“It’s a very, very strong dollar,” said Mark Sobel, a former U.S. Treasury official who now serves as the U.S. chair of the Official Monetary and Financial Institutions Forum, a think tank. Broadly speaking, the dollar has been stronger on only three occasions since the 1960s.

The factors roiling the global economy partly explain why the dollar has suddenly become so much stronger.

As central bankers around the world try to tame inflation by raising interest rates, the Federal Reserve is moving more quickly and more aggressively than most. As a result, interest rates are now markedly higher in the United States than they are in many other large economies, luring investors attracted by the higher returns on even relatively conservative investments such as Treasury bonds. As money has poured in, the value of the dollar has increased.

Analysts at Bank of America estimated that more than half the rise in the dollar this year could be explained by the Fed’s comparatively aggressive policy alone.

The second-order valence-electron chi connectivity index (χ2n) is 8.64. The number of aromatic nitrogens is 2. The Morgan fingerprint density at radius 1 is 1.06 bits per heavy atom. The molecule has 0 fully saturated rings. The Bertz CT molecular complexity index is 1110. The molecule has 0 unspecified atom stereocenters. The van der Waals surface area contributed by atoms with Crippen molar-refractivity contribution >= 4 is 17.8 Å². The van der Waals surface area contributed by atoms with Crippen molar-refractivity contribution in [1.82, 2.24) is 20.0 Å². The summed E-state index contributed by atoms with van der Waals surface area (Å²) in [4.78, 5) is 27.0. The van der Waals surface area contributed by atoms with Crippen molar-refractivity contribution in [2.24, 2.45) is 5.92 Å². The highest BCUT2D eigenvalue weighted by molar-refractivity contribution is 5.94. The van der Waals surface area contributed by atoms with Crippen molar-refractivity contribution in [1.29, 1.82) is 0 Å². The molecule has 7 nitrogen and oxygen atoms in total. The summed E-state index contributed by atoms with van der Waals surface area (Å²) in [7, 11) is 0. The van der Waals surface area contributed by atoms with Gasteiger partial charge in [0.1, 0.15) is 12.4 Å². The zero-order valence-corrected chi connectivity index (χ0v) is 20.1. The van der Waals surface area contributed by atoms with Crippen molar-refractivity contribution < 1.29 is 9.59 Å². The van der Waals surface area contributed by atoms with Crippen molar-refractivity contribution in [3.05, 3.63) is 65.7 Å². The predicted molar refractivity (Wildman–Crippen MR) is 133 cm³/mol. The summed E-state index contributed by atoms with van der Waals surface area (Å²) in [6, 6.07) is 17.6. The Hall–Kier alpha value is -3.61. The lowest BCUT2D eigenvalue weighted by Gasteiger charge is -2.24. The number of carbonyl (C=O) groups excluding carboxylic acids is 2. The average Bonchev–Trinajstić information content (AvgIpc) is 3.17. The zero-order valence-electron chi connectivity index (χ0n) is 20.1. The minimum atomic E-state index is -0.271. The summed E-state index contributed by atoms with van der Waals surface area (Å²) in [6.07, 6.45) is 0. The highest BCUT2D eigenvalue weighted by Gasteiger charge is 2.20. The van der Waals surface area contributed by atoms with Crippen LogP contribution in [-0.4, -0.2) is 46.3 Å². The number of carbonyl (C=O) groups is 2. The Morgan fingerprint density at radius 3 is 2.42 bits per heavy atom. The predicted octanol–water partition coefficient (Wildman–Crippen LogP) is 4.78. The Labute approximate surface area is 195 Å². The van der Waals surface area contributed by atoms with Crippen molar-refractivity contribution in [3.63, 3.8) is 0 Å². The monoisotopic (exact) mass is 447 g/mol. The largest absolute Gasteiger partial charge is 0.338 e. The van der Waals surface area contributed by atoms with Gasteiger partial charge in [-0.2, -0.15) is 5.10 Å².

The analysts cited its status as a haven in times of worsening economic conditions and stock market turmoil. They also said the dollar was rising because high energy prices were hitting the economies of importers, like most of Europe, harder than the United States, which is less reliant on buying oil and gas from abroad.

“This is a perfect setup for the dollar,” said Calvin Tse, a markets strategist at BNP Paribas. “Not only are recessionary fears rising but the US also looks better off than the rest of the world.”

While a stronger dollar can be a mixed blessing for people and companies, such a sharp, quick move in the value of the world’s most widely used currency can have a destabilizing effect of its own.

Americans traveling abroad this summer will find that their money goes further. “One of the only ways an American can reap the rewards of a strong dollar is by going on vacation,” said Max Gokhman, the chief investment officer at AlphaTrAI, an asset management firm. “But even then, the airfare is going to be much more expensive because of the rise in oil prices.”